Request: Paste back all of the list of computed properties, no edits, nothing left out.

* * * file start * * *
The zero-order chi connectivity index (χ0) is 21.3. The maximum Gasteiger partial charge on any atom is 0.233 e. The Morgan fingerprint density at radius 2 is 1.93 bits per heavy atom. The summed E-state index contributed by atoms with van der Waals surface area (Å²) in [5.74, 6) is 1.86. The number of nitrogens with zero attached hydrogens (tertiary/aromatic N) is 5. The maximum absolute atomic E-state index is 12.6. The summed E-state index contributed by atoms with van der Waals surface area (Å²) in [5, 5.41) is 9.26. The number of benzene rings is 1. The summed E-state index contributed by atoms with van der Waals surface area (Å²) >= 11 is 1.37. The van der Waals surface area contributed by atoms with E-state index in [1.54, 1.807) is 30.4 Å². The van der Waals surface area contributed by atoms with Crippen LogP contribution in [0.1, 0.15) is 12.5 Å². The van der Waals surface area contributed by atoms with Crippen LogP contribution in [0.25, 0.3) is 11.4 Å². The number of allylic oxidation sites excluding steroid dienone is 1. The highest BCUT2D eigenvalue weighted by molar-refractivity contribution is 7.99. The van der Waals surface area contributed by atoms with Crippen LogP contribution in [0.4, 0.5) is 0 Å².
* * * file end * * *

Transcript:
The zero-order chi connectivity index (χ0) is 21.3. The maximum Gasteiger partial charge on any atom is 0.233 e. The Morgan fingerprint density at radius 2 is 1.93 bits per heavy atom. The summed E-state index contributed by atoms with van der Waals surface area (Å²) in [5.74, 6) is 1.86. The number of nitrogens with zero attached hydrogens (tertiary/aromatic N) is 5. The maximum absolute atomic E-state index is 12.6. The summed E-state index contributed by atoms with van der Waals surface area (Å²) in [5, 5.41) is 9.26. The number of benzene rings is 1. The summed E-state index contributed by atoms with van der Waals surface area (Å²) >= 11 is 1.37. The van der Waals surface area contributed by atoms with E-state index in [1.54, 1.807) is 30.4 Å². The van der Waals surface area contributed by atoms with Crippen LogP contribution in [0.1, 0.15) is 12.5 Å². The van der Waals surface area contributed by atoms with Crippen LogP contribution in [0.25, 0.3) is 11.4 Å². The number of allylic oxidation sites excluding steroid dienone is 1. The highest BCUT2D eigenvalue weighted by molar-refractivity contribution is 7.99. The van der Waals surface area contributed by atoms with Crippen LogP contribution in [0.4, 0.5) is 0 Å².